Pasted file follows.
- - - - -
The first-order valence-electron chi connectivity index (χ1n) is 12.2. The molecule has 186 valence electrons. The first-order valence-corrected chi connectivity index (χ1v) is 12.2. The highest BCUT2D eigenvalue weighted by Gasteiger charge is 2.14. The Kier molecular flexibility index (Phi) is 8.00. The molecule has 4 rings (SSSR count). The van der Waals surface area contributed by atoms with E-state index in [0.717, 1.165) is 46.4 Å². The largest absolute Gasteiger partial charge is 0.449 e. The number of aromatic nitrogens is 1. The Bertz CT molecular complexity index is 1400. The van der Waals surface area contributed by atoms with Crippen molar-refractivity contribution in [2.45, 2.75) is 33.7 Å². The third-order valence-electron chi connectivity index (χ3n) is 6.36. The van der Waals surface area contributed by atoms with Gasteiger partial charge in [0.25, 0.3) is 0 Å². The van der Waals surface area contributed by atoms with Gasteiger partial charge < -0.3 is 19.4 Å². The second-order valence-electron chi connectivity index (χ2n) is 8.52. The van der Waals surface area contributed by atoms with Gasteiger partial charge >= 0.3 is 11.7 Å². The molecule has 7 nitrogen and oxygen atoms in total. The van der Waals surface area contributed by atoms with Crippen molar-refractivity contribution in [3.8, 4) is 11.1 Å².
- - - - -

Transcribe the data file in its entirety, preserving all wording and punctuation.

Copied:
The first-order valence-electron chi connectivity index (χ1n) is 12.2. The molecule has 186 valence electrons. The first-order valence-corrected chi connectivity index (χ1v) is 12.2. The highest BCUT2D eigenvalue weighted by Gasteiger charge is 2.14. The Kier molecular flexibility index (Phi) is 8.00. The molecule has 4 rings (SSSR count). The van der Waals surface area contributed by atoms with E-state index in [0.717, 1.165) is 46.4 Å². The largest absolute Gasteiger partial charge is 0.449 e. The number of aromatic nitrogens is 1. The Bertz CT molecular complexity index is 1400. The van der Waals surface area contributed by atoms with Crippen molar-refractivity contribution in [2.45, 2.75) is 33.7 Å². The third-order valence-electron chi connectivity index (χ3n) is 6.36. The van der Waals surface area contributed by atoms with Gasteiger partial charge in [0.25, 0.3) is 0 Å². The van der Waals surface area contributed by atoms with Gasteiger partial charge < -0.3 is 19.4 Å². The second-order valence-electron chi connectivity index (χ2n) is 8.52. The van der Waals surface area contributed by atoms with Gasteiger partial charge >= 0.3 is 11.7 Å². The molecule has 7 nitrogen and oxygen atoms in total. The van der Waals surface area contributed by atoms with Crippen molar-refractivity contribution in [3.8, 4) is 11.1 Å².